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April 28, 2009

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Well done- Ergonomics Society rewards health and safety expertise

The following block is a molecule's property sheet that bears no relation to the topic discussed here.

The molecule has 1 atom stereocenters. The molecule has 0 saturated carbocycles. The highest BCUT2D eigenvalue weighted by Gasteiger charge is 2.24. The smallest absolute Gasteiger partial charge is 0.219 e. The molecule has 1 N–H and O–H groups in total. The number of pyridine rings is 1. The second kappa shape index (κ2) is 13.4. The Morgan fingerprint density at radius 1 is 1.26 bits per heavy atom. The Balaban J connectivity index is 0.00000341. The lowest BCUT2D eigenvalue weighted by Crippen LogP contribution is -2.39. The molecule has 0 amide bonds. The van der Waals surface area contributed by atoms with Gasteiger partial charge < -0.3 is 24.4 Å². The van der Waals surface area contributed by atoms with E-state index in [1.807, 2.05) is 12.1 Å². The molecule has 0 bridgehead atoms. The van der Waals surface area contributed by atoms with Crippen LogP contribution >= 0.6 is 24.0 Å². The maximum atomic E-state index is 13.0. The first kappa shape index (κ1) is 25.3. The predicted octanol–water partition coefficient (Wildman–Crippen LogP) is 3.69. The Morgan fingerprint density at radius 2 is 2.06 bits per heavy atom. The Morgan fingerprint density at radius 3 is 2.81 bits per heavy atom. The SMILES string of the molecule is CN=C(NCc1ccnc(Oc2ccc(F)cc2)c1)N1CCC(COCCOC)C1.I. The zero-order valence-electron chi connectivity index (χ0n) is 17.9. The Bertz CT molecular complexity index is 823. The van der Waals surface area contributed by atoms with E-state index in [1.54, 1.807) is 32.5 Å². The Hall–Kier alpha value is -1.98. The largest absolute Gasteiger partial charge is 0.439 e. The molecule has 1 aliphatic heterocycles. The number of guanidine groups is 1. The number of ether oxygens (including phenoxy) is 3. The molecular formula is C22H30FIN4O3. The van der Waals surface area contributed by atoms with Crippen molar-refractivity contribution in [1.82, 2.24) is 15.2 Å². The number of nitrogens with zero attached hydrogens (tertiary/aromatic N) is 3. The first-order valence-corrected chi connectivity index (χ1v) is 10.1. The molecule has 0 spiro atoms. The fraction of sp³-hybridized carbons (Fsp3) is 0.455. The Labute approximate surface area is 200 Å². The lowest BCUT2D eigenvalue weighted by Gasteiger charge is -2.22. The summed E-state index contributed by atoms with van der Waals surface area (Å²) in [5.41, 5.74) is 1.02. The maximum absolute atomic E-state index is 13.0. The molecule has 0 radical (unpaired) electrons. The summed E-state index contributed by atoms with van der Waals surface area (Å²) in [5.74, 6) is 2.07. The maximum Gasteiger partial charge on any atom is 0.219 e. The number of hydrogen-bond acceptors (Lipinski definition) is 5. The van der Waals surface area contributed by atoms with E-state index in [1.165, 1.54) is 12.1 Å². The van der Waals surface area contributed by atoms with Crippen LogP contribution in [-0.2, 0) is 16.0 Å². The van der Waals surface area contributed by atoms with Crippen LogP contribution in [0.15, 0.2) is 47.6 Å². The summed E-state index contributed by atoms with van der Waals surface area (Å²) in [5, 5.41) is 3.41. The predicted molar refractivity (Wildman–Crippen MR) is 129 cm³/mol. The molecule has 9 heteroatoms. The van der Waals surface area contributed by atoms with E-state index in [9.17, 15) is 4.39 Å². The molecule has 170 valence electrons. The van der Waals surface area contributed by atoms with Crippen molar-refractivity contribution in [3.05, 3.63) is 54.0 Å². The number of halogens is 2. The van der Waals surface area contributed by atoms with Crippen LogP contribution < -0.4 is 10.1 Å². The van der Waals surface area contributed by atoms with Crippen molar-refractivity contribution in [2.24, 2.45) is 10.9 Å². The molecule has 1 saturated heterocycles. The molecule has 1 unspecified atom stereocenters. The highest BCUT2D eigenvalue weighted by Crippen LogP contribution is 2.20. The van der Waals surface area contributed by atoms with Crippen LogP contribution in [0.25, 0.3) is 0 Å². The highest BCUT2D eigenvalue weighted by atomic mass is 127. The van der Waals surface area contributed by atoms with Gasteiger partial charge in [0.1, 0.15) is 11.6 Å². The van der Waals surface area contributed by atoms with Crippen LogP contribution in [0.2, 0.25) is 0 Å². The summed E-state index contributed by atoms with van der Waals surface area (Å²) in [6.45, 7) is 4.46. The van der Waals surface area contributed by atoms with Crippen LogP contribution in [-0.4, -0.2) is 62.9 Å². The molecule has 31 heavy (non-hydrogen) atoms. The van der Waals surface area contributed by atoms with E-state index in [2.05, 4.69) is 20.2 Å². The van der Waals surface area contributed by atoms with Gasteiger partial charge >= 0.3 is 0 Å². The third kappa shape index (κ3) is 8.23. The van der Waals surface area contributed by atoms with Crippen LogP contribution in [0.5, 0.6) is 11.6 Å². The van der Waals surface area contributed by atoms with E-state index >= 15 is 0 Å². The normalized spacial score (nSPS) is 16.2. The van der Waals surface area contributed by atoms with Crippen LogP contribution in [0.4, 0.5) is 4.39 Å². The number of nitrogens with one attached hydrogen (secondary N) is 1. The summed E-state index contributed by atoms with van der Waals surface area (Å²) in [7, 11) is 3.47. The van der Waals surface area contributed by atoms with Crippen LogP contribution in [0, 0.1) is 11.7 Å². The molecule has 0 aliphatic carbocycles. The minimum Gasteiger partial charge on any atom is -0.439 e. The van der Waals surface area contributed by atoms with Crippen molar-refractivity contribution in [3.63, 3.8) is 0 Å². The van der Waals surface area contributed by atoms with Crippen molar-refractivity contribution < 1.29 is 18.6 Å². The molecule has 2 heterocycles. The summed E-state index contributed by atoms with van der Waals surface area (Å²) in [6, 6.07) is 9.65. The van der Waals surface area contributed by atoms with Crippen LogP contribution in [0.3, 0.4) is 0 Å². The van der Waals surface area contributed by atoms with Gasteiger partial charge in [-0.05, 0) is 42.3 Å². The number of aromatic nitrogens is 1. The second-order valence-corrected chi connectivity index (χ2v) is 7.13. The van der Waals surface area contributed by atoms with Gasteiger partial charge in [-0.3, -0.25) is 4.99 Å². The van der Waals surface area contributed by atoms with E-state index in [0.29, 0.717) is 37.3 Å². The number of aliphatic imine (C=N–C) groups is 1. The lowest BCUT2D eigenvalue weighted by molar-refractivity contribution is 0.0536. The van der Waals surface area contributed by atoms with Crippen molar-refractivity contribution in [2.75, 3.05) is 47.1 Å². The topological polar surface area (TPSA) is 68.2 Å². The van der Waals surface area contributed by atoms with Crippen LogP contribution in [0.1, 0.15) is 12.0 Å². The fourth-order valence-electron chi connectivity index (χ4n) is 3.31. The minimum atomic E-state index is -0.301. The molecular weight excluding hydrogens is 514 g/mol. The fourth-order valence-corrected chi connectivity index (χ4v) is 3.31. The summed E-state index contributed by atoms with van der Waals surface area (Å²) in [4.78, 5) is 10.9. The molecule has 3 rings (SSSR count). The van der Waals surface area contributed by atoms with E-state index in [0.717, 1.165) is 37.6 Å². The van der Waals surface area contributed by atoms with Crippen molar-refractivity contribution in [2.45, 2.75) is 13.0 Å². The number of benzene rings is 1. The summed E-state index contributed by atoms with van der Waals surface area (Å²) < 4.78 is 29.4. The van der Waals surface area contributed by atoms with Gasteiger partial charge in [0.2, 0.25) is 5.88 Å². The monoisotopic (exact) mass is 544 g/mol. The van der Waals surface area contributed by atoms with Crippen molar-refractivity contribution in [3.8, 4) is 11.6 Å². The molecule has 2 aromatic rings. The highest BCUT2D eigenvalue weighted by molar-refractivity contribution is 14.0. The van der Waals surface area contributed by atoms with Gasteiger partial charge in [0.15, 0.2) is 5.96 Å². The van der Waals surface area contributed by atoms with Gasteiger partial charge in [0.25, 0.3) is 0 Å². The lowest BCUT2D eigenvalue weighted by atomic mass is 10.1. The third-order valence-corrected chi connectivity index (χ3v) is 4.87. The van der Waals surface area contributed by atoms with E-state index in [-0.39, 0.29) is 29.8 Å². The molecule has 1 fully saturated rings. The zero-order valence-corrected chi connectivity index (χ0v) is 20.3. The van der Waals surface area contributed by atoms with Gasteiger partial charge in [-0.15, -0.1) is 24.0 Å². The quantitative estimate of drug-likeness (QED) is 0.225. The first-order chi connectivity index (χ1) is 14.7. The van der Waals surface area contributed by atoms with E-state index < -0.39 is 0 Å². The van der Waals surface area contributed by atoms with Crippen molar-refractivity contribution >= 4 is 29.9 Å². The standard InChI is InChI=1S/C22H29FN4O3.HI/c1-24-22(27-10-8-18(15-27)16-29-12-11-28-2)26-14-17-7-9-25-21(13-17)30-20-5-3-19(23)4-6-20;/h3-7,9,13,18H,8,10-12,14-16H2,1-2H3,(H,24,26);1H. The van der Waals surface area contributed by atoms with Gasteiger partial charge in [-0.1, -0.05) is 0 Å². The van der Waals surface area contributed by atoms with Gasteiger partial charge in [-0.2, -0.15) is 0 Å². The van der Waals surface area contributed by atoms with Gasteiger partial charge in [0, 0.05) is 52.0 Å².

The company’s services in this field have been used by many different industries including the fire service, power generation, offshore oil installations and poultry processing.Society fellow Dr Richard Graveling (pictured), who has contributed significantly to IOM’s achievement, accepted the award on Edinburgh-based IOM’s behalf. The medal is given to the organisation that has made a significant contribution to original research, the development of methodology, or application of knowledge within the field of ergonomics.The Paul Branton Meritorious Service Award was given to Phil Bust, a research associate at Loughborough University, who specialised in health and safety in the construction industry. His research areas include occupational health management; risk of exposure to asbestos for maintenance workers; health and safety management in developing countries; and the health, safety and welfare of the migrant workforce in UK construction.Human factors consultant Jerry Williams’ contribution to the understanding and application of human reliability resulted in him being awarded the Sir Frederic Bartlett Medal. Early in his career, Jerry carried out research into human-factors aspects of signals passed at danger, before going on to work on the non-destructive testing of pressure vessels, the assessment of human reliability, and various aspects of safety-critical systems designs.After working as Principal Inspector in the Nuclear Installations Inspectorate, he went on to become HSL’s head of human factors profession before retiring in 2007 to set up an independent human-factors consultancy.Finally, an MSc ergonomics project on whole-body vibration won its author, William Baker, the Ulf Aberg Award for best postgraduate project. William’s study investigated the effects of horizontal whole-body vibration and standing posture on task performance.

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